Uganda: Shortage of HIV Drug Looms in Uganda Again

Uganda is facing yet another shortage
of lifesaving HIV drugs, health activists
warned last week.
The shortage has been attributed to
the failure by authorities to import
enough stock of antiretroviral therapy
(ART) medicines last year.

Uganda’s Ministry of Health announced in
December last year that the country
had run out of imported HIV/Aids drugs.
However, in an interview with Reuters,
Finance Ministry Permanent Secretary
Keith Muhakanizi blamed the shortage on
the depreciation of Uganda’s shilling,
which has affected the government’s
ability to finance drug imports.
To mitigate the shortage, the Global
Fund against HIV, Malaria and
Tuberculosis announced it would send an
advance supply of antiretroviral medicine
to Uganda.

Health activists said the stockout will
affect 240,000 patients, who will be
forced to modify treatment plans or
stop taking their medicine altogether.

The activists noted that the frontloading
of Global Fund financing will create a gap
in funding and another drug shortage.
“Right now, you can say that there is no
stockout in this country because of
frontloading by Global Fund. But that will
only last until August or September this
year,” said Joshua Wambogo, the head
of the Uganda Network of Aids Service
Organisations (Unaso).

“After September, we will have another
problem. The number of people in need
of ART is increasing and Global Fund
financing will run out early, awhile the
government of Uganda has not
addressed how it will fix this. If the
government does not increase
allocations of funding towards health,
the upcoming shortage will be massive,”
added Unaso
“President Yoweri Museveni’s
administration has largely failed to
address the systemic failures in the
delivery of healthcare in the country,”
said Asia Russell, the executive director
of Health GAP, an advocacy group.
UNAids classifies Uganda as a high HIV
burden country where the number of
persons living with HIV continues to grow.
Currently, there are 1.5 million Ugandans,
or 4 per cent of the population, living
with the disease. About 820,000 people
receive ARVs.

“The issue of essential life-saving health
services such as access to ART,
consistently ranks as priority number
one for Ugandan voters,” said Ms
Russell. “In the mind of voters, this is the
centre of gravity and neither
candidates not the incumbent are
treating it as such.”

Health activists in Uganda, including Ms
Russell, have drawn a correlation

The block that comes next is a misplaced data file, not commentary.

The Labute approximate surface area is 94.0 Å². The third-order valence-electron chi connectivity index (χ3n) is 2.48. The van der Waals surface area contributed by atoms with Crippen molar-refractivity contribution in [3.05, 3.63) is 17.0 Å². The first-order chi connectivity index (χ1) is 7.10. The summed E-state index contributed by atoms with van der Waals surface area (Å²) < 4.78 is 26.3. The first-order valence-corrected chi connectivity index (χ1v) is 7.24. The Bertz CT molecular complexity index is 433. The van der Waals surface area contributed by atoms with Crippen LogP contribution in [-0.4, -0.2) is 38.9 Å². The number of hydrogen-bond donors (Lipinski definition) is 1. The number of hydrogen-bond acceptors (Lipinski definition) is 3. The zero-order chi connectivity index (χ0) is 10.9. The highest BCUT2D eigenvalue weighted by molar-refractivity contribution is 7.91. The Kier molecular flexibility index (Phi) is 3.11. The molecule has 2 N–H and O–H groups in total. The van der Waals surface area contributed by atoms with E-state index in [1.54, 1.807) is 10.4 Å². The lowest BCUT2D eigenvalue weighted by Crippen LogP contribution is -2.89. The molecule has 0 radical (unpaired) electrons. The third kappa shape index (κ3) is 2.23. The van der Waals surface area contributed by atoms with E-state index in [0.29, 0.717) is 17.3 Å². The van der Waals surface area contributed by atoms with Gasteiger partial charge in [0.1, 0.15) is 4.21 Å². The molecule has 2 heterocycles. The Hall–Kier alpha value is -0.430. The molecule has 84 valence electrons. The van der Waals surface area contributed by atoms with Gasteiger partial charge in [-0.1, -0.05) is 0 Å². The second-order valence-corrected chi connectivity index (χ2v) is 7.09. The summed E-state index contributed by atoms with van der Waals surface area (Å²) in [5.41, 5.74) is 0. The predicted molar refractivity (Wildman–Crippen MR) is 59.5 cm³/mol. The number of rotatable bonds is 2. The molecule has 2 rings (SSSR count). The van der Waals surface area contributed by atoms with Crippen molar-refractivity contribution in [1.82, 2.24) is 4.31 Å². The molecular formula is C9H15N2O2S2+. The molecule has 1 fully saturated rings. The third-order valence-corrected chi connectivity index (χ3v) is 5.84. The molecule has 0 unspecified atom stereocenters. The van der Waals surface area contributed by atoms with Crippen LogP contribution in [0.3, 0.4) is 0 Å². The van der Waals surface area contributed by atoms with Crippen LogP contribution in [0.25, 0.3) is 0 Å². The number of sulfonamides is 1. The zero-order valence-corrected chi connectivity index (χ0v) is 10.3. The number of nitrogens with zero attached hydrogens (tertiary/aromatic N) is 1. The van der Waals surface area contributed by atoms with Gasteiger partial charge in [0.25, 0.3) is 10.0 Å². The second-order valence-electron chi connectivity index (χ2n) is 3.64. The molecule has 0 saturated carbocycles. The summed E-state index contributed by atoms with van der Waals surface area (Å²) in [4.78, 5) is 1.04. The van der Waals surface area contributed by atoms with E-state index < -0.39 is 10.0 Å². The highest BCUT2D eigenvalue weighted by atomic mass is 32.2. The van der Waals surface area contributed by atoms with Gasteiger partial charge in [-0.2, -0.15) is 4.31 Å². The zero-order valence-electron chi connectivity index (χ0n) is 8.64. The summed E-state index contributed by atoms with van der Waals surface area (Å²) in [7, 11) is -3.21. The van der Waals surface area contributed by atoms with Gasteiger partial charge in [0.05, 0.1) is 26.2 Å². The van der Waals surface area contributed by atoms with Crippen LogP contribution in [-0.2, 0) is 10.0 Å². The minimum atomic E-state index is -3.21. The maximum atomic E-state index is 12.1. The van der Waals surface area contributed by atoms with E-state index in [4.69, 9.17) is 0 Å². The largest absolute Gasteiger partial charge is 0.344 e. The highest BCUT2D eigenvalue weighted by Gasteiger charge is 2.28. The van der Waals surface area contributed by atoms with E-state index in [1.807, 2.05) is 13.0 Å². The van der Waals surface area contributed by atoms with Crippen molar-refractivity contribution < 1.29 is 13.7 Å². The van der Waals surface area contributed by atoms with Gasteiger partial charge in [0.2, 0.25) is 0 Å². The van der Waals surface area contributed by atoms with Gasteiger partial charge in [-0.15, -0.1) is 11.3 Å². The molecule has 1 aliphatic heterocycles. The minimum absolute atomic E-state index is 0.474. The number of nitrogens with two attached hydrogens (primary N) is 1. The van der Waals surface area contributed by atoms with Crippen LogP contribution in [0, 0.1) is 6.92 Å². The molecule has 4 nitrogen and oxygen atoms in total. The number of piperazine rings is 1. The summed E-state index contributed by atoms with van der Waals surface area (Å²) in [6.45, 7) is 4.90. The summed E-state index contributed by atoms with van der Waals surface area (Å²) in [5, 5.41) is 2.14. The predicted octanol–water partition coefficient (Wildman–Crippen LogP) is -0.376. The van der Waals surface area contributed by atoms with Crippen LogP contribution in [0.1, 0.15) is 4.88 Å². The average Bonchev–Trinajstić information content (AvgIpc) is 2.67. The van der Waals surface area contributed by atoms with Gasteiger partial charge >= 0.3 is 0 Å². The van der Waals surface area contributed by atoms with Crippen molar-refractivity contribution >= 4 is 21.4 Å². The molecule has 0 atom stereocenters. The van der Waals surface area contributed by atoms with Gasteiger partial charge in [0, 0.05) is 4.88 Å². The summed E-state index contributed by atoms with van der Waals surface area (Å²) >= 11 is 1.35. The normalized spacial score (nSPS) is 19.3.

between runaway election spending and
the government’s inability to allocate
funds to ensure continuous drug

Ms Russell noted that procurement of
some ART medicines is done in local
currency, meaning depreciation of the
shilling should not have altered access to
medicines bought from Ugandan-based
manufacturer Cipla Quality Chemicals.
Ms Russell added that a sharp rise in
inflation following Uganda’s 2011
presidential election did not lead to a
stock out.

The government has also argued that
new World Health Organisation guidelines,
stating that drug treatment for HIV
should start earlier, contributed to a
sudden rise in the number of patients in
need of ART, a claim Ms Russell has

“If you look at the trend for people
enrolled in ART programmes, month to
month, there is no jump in the number of
patients that the Ministry of Health is
responsible for,” said Ms Russell, adding
that support from foreign donors
including the United States has

Unaso further noted that at the very
least, errors in planning and monitoring
of stock levels were made, mistakes that
will continue to have effects on patients
under ART programmes.

ART treatment has been proven to
reduce the likelihood of passing on of
the virus by nearly 96 per cent.
A recent study by Swiss researchers
shows that interruption of treatment
was a major driver of new infections,
accounting for up to 14 per cent of new
HIV cases.

“It is simple logic that if you have been
receiving treatment, the treatment is
well-known to suppress the activeness
of the virus.

When I don’t take that medicine, the
virus is going to be active in me. The
disease will progress. So many people will
become more sick, many people will die,”
said Mr Wambogo.

By Lisa Laventure

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